You are on page 1of 27

12/10/2013

US History Fall 2013 Semester Final


This final exam will have 65 multiple choice questions from Units 1-4.

Unit 1: Gilded Age


16 multiple choice questions on the final will be from Unit 1.

12/10/2013

The Transcontinental Railroad


The Transcontinental Railroad was completed during the Gilded Age in the 1860s and connected the east and west coast of the United States. One effect of the Transcontinental Railroad was that the cattle industry boomed and increased business and profits for ranchers. The effects of the railroad were: travel rime reduced, western migration was encouraged, the Open Range of the west was closed and Native Americans were forced off their land.

The Transcontinental Railroad


Many cities became important transportation centers because of the railroad system. Railroads encouraged the growth of cities, the settlement of the Western U.S. and the creation of a national market for trading and selling goods.

12/10/2013

Western Expansion
Settlers were moving westward in the mid-1800s because: 1. Cheap and/or free land 2. Affordable and quick transportation on the Transcontinental Railroad 3. The promise of great riches through the Gold Rush

Western Expansion
The Homestead Act gave settlers 160 acres of free land, as long as they committed to living and working on the land for 5 years. The Homestead Act encouraged western expansion.

12/10/2013

Western Expansion
This photograph shows how farmers on the Great Plains adapted to their environment by using materials found in nature to build their homes.

The Dawes Act


Dawes Act: gave the President the power to take control of Indian tribal land divide it into sections for individual Indian tribes. United States policy towards Native Americans changed dramatically with the passage of the Dawes Act because it wiped out 2/3 of Native Americans land in the western U.S.

12/10/2013

Urbanization
Urbanization: the growth of urban areas (cities) During the Gilded Age, many people lived in cities because thats where they could find jobs. However, cities became very crowded. A negative effect of urbanization were tenement apartments. There were too many people living in one, small apartment and it was very unsafe and unhealthy.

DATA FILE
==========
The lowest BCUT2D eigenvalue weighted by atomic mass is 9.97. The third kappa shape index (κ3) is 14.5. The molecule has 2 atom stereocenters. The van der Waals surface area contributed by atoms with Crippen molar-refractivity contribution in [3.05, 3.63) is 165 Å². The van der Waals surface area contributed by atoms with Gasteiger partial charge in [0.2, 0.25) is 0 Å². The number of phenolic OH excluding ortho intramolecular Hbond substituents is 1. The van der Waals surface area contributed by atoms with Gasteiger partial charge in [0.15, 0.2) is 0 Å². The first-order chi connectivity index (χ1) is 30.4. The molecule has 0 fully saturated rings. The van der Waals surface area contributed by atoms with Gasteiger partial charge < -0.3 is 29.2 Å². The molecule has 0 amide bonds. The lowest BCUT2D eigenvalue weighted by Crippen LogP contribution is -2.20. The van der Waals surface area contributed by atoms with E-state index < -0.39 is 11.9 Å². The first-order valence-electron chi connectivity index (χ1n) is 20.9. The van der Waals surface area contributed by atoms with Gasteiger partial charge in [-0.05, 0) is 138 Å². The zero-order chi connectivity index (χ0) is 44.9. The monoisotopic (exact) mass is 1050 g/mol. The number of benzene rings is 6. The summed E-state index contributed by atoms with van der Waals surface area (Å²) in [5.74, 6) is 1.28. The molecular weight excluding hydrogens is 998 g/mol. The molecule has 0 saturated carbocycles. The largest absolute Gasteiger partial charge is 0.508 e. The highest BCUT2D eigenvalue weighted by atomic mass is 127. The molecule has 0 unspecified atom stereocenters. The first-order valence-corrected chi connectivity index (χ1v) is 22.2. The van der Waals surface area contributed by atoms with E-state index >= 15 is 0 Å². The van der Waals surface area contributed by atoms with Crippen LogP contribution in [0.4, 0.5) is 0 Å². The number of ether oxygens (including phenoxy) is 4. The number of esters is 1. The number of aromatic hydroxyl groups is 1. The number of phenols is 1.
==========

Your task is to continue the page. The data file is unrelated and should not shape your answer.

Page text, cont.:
Urbanization
This magazine cover illustrates that during the Gilded Age (19th century), the U.S. began to change from a rural society (farms) to a urban society (cities).

12/10/2013

Entrepreneurs
Entrepreneur: a person who creates their own business or industry Andrew Carnegie was a famous entrepreneur of the Gilded Age. He made his riches in the steel business. Carnegie gave millions of dollars to charities. This is called philanthropy. There was a social issue that people worried about during the Gilded Age with big business leaders and their employees:
Was it right for business owners to pay low wages to their workers and also give millions to philanthropy?

Political Machines
Political machines were popular in big cities during the Gilded Age. Political machine: a group of people, led by a boss, who engage in illegal activities like bribery and voting fraud in order to control a certain city or area of a city The bosses of political machines often accepted bribes in return for certain favors.

12/10/2013

Immigration
Immigration during the Gilded Age led to a change in demographic patterns in the U.S. in the late 1800s. Demographic pattern: the statistics of a certain population (age, gender, job, where they live, etc.) Factory jobs in major east coast cities led to the growth of ethnic neighborhoods where many immigrants settled.